In BestWater International, the CJEU applied this rule to works embedded in a third party’s website by means of framing technology. Framing was seen as nothing else but a specific way of setting a hyperlink.

Both cases did not touch upon the question of lawfulness in the context of a missing consent in first place, i.e. a situation where the author had not approved his work to be put online. Consequently, a clear answer was awaited across Europe and the Hoge Raad of the Netherlands referred this issue to the CJEU. The court did so in a case where the hyperlink led to an Australian website which obviously featured unauthorized photos of a woman called Britt Dekker. In this context, the Dutch judges also inquired whether it makes a difference if the person setting the link is aware of the fact that the work was initially published without the rightholder’s consent.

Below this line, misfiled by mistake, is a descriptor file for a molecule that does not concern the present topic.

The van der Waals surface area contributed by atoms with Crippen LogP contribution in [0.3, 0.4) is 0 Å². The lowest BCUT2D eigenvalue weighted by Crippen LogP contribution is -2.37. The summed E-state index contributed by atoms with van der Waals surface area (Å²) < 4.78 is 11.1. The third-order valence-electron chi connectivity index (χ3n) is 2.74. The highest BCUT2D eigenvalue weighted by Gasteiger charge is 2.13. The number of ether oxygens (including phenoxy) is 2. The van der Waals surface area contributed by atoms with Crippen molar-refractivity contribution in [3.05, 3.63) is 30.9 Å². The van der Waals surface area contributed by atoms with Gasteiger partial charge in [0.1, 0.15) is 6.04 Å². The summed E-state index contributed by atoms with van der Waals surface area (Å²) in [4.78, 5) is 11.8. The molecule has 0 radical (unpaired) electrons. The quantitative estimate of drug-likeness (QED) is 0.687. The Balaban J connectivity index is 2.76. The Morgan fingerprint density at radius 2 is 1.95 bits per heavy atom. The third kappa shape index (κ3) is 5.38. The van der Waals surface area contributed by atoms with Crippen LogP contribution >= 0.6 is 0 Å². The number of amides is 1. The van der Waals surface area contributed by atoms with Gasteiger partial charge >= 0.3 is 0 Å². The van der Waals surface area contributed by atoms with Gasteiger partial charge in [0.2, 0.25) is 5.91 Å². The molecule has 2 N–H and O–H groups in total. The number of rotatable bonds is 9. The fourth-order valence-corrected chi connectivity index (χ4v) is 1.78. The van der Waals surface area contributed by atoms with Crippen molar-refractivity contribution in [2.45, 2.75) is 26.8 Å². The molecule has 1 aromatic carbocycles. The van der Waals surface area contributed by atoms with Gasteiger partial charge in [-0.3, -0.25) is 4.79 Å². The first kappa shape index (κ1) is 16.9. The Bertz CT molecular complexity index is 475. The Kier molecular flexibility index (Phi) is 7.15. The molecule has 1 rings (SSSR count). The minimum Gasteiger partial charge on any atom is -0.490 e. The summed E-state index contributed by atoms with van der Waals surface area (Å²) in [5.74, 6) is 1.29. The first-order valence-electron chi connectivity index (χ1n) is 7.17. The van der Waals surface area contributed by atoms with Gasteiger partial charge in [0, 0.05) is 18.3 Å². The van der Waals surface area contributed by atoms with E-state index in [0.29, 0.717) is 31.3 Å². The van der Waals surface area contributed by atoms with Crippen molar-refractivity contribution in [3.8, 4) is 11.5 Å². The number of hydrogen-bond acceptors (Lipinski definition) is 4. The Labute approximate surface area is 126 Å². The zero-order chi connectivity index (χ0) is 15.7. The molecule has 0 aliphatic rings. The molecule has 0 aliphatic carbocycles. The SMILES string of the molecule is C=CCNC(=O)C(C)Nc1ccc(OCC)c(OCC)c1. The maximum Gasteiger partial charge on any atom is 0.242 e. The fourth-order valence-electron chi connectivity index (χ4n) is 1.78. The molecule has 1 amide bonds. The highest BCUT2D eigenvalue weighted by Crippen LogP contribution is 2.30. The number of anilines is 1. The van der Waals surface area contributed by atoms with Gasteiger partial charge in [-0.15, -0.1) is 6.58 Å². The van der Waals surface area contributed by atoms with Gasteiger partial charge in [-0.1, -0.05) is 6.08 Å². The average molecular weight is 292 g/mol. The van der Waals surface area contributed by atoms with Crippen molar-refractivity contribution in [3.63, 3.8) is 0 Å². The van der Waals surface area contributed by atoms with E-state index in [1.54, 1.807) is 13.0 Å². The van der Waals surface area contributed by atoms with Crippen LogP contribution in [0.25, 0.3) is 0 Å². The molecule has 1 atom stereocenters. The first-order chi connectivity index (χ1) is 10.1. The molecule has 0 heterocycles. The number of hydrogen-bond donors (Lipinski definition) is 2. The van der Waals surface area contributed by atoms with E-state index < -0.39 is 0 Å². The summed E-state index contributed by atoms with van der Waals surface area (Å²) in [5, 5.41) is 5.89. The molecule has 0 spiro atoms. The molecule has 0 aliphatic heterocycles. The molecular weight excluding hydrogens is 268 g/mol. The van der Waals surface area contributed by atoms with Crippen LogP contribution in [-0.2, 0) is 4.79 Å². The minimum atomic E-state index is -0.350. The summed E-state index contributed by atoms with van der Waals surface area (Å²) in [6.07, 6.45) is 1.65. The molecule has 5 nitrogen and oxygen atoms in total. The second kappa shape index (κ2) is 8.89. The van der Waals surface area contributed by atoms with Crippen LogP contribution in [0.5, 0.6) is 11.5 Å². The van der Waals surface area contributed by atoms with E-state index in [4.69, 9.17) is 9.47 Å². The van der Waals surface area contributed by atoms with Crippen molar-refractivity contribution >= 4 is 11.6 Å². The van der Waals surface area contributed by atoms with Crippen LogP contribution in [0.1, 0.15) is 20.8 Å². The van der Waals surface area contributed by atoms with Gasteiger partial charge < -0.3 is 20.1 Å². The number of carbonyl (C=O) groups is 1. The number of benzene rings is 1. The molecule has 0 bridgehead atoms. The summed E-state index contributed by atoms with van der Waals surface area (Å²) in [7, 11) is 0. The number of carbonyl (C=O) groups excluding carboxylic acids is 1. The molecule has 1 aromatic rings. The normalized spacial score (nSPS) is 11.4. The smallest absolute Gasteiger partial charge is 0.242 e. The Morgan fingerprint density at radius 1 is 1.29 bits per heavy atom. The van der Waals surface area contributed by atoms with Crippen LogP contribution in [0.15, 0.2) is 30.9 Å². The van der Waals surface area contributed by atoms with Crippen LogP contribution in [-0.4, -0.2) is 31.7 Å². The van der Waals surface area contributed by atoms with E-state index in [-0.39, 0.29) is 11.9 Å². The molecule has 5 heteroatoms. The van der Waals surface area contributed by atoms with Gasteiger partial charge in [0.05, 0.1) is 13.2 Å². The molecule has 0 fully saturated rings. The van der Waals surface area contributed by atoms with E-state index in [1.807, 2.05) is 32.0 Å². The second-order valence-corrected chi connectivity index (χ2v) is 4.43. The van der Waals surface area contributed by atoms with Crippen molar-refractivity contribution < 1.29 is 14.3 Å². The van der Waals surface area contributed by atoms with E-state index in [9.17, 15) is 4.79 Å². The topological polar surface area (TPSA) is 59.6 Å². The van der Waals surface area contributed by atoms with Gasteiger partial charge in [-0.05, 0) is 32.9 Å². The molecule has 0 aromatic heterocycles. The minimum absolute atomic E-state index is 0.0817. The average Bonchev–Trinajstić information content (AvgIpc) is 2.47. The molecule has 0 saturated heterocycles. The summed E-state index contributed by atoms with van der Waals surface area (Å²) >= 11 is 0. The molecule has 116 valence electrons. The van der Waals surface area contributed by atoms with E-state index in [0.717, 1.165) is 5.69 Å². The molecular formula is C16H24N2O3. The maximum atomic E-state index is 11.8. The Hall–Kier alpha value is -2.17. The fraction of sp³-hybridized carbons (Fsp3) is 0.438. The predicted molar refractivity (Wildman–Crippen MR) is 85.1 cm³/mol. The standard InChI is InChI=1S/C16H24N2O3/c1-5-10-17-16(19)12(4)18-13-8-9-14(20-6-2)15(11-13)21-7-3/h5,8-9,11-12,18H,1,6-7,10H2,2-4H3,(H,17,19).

The Advocate General published his opinion on 7th April 2016. He took the position that a hyperlink forms no “communication to the public” regardless of whether the linked content was uploaded with or without the rightholder’s permission (see our blog post).

Judgment

The judges in Luxembourg basically follow the Advocate General’s approach. They state that generally hyperlinking is not “communication to the public“. In this course, the CJEU emphasizes the importance of the Internet and particularly of hyperlinks as the method of connecting content and information. Reference is made to the freedom of expression and information as laid down in Article 11 of the Charter of Fundamental Rights of the European Union. Furthermore, the court reiterates that it is very difficult for an individual to ascertain whether the linked content has been published with or without the rightholder’s permission.